Sparrow lifted his head to look into Robin’s dark brown eyes. Robin smiled up at him. He reached out and stopped just short of touching Sparrow. His face scrunched up. “What’s really wrong?”
“This is a lot. I’m naked with a man I’ve spent a grand total of ten minutes with, whose name I barely know, and we’re mated now or something? You’re supposed to be my destined love and I’m pretty sure I’m not what you want,” Sparrow said in a rush. Robin stared at him.
“I probably should have considered that you wouldn’t want to be naked with me. My bad. The wolf in me liked having your skin against mine.” Robin let his hands slide onto Sparrow’s knees. Sparrow looked down at them. “As for you, you’re everything I want.”
Sparrow looked up, searching Robin’s face. “How is that possible? You must have expected . . . you must want someone who—”
“You smell like heaven. I can feel your heart beating next to mine. I feel your anxiety and your fear in my bones. You’re the one for me. We have a lot to learn about each other, but that would be true regardless of whatever stumbling blocks were in our way.” Robin squeezed Sparrow’s knees. “I know this is moving fast. I’ll be honest and say that werewolves tend to do that. But you and I can move as slow as we want to. We’re mated, yes, but we don’t have to rush into anything. You’re mine and I’m happy to wait for you.”
Sparrow studied him to see if he was being serious, but Sparrow didn’t know what sincerity looked like in a werewolf. He pulled the sheet tighter and Robin stood, going over to Sparrow’s vanity and grabbing a shirt from the back of the chair. He handed it to Sparrow and turned his back.
Sparrow pulled the shirt on and looked up at Robin. There were long ropey scars down his back. Sparrow stood, reaching out slowly and running his fingers along them. Robin twitched but was otherwise still.
“Did my mother do this?”
“No,” Robin said. He seemed to consider something. “Mine did.”
Sparrow stilled. There was going to be a lot to learn about his mate. He walked around until he stood in front of Robin.
“Did we kiss? After you bit me?” Sparrow asked.
“No.” Robin’s eyes fell to Sparrow’s mouth.
“Do you think we should?”
“If you think we should.” Robin lifted his eyes to Sparrow’s.
Sparrow bit his lip, considering Robin’s mouth. “Just a kiss?”
Robin nodded quickly.
They started slow, just a press of lips against lips, then it became something more—Robin’s mouth devouring Sparrow’s, pressing his tongue inside, mapping the canvas. Sparrow drowned.
A knock on the door brought him back up for air.
“If you’re awake, everyone is waiting,” a woman’s voice said. Robin pulled away from Sparrow, sighing.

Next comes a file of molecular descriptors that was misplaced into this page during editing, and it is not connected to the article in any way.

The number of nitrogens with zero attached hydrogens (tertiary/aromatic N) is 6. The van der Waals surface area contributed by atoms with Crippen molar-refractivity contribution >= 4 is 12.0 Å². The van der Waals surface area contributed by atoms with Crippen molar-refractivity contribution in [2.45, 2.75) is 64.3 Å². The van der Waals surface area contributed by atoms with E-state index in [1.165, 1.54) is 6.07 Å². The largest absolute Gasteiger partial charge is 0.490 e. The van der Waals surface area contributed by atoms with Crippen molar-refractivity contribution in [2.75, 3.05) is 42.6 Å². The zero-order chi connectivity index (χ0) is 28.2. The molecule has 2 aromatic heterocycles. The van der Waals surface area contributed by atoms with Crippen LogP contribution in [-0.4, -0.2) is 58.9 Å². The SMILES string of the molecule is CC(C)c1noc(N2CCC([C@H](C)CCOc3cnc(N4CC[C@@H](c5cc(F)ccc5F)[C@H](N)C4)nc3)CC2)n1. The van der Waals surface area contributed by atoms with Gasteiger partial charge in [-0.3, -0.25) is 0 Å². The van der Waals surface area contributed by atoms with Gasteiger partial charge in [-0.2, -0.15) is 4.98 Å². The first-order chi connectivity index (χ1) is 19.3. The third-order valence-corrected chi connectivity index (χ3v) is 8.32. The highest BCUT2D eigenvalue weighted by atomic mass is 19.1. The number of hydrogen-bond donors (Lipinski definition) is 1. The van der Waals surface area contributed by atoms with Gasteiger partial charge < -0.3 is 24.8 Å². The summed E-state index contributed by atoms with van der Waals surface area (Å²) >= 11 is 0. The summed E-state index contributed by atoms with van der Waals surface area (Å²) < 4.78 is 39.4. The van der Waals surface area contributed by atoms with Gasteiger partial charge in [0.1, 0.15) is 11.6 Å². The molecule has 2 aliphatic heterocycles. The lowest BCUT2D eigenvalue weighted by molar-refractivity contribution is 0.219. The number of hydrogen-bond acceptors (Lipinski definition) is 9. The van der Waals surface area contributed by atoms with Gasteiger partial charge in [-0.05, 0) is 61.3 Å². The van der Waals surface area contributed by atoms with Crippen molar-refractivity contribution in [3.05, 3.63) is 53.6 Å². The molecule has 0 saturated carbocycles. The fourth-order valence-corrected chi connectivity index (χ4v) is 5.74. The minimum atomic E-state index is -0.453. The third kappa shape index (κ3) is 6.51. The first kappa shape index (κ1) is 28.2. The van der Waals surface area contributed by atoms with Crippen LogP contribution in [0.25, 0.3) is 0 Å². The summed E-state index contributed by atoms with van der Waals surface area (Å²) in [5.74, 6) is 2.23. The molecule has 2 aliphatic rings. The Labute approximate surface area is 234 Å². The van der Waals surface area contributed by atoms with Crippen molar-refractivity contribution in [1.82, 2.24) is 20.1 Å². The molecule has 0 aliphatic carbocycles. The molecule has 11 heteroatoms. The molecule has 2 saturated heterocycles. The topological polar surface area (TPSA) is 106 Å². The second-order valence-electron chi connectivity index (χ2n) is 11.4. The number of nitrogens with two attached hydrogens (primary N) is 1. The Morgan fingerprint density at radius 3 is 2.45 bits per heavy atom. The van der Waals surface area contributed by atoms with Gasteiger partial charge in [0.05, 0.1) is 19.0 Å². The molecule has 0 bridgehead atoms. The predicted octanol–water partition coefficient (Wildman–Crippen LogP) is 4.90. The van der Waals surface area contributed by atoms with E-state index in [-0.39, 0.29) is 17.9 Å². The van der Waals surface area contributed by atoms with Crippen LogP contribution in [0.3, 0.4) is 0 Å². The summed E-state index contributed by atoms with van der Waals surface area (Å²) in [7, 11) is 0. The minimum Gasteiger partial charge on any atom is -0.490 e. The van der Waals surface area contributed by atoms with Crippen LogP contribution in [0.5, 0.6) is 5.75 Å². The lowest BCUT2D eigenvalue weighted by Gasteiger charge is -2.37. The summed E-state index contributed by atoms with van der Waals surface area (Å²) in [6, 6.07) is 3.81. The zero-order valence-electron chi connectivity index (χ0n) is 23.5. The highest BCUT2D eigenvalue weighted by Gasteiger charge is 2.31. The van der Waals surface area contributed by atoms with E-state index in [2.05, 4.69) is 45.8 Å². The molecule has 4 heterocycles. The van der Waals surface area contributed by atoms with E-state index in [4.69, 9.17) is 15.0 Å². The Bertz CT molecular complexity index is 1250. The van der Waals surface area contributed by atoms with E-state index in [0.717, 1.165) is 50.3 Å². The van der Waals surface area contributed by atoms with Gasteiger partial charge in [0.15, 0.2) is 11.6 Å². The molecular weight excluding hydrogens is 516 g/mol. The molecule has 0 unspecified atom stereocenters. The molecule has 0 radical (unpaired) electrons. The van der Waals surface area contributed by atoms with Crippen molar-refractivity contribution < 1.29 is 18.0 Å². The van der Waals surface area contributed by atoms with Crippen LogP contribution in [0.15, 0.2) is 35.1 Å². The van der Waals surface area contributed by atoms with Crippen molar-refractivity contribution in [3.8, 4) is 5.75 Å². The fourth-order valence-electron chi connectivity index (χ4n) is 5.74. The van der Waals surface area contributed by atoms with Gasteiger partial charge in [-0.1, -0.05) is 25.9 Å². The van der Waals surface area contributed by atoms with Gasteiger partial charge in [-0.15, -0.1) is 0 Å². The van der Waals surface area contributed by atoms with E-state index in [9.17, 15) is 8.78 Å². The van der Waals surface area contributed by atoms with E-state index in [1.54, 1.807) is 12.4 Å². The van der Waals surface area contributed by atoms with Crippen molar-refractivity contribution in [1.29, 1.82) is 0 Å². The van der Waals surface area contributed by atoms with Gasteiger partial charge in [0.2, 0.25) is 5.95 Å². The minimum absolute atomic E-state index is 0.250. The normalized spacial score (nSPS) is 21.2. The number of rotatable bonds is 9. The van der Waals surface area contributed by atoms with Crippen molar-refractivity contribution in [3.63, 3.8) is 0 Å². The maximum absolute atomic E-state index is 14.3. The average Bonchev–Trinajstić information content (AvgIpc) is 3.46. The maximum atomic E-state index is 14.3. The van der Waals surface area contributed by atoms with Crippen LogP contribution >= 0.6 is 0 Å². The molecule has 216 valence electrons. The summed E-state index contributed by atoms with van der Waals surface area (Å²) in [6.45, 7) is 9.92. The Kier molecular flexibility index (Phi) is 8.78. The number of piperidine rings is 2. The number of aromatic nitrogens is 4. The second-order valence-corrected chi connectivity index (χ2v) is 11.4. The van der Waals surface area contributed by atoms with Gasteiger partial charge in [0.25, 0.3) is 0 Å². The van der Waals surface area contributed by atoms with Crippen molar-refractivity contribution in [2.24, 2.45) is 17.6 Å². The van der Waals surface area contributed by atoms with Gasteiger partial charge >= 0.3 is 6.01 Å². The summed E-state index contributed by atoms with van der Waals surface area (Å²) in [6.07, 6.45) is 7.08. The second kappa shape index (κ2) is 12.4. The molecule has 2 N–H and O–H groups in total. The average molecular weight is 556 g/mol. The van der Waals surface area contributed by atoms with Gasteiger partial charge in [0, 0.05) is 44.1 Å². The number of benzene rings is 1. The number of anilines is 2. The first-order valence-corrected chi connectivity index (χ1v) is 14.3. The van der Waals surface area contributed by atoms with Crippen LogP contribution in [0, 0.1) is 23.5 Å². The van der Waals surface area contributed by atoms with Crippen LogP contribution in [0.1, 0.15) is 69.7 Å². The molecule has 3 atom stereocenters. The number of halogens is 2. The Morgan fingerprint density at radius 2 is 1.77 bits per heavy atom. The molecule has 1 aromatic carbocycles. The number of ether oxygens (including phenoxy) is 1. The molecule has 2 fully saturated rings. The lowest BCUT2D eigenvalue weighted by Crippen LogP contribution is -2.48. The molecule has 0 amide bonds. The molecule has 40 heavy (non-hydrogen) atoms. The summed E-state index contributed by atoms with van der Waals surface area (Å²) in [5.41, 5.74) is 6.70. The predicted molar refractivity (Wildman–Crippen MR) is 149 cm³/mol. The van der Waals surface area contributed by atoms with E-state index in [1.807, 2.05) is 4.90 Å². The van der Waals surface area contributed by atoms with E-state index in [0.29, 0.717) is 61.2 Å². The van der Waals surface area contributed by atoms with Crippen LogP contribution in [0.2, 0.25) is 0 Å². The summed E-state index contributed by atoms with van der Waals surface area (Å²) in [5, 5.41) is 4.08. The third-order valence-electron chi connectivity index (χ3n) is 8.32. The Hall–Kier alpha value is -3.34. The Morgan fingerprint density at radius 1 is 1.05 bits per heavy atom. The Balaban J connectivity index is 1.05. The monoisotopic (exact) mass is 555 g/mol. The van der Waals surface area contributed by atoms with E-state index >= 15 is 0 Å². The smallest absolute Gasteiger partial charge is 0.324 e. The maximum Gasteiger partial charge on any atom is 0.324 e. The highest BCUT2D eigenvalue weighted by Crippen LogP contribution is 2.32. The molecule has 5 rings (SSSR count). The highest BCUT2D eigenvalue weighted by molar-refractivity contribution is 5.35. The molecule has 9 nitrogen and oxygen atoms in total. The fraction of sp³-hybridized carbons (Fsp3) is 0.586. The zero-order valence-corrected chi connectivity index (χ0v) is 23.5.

“Give us a minute,” he said quietly. “I’m sorry, they’ve been waiting all night for you.”
“They?” Sparrow stretched and yawned, he wrapped his arms around Robin, not wanting to break the contact between them. He felt Robin drop a kiss on the top of his head.
“My pack, your mother, the Harkemans,” Robin said.
“They didn’t wake me?”
“You needed to sleep.”
Sparrow put on some pants and then turned away to give Robin some privacy. There was more he wanted to say about them. More he felt he needed to tell Robin. Robin came over and turned him around to scrutinize his mate’s face.
Sparrow was overwhelmed by the beauty of him. Was this what every day would feel like? A little too much to handle, but with a steady, solid force at his side.
“I have a question,” Robin said.
“I have an answer?”
“What’s your last name?”
“Gale,” Robin said. “Or that’s the one I use these days.”
Sparrow giggled. “Mine’s Wain.”
“Why is that funny?”
“Gale is a wind. Wain means wind.”
Robin laughed. His laugh was big and all-encompassing and low, and made Sparrow tingle from the top of his head to his toes. This man was his. There was a lot to learn about him, a lot that they had to figure out. Sparrow pulled Robin toward his bedroom door, ready for their first adventure.
© 2019 by Eboni J. Dunbar
Eboni J. Dunbar (she/her) is a queer, black woman who writes queer and black speculative fiction. She resides in the San Francisco Bay Area with her partner. She received her BA from Macalester College in English and her MFA in Creative Writing from Mills College. She is a VONA Alum, an associate editor for PodCastle, an acquiring editor for FIYAH Literary Magazine, and a freelance reviewer. Her work can be found in FIYAH Magazine and The Drabblecast. Follow her on twitter @sugoionna87.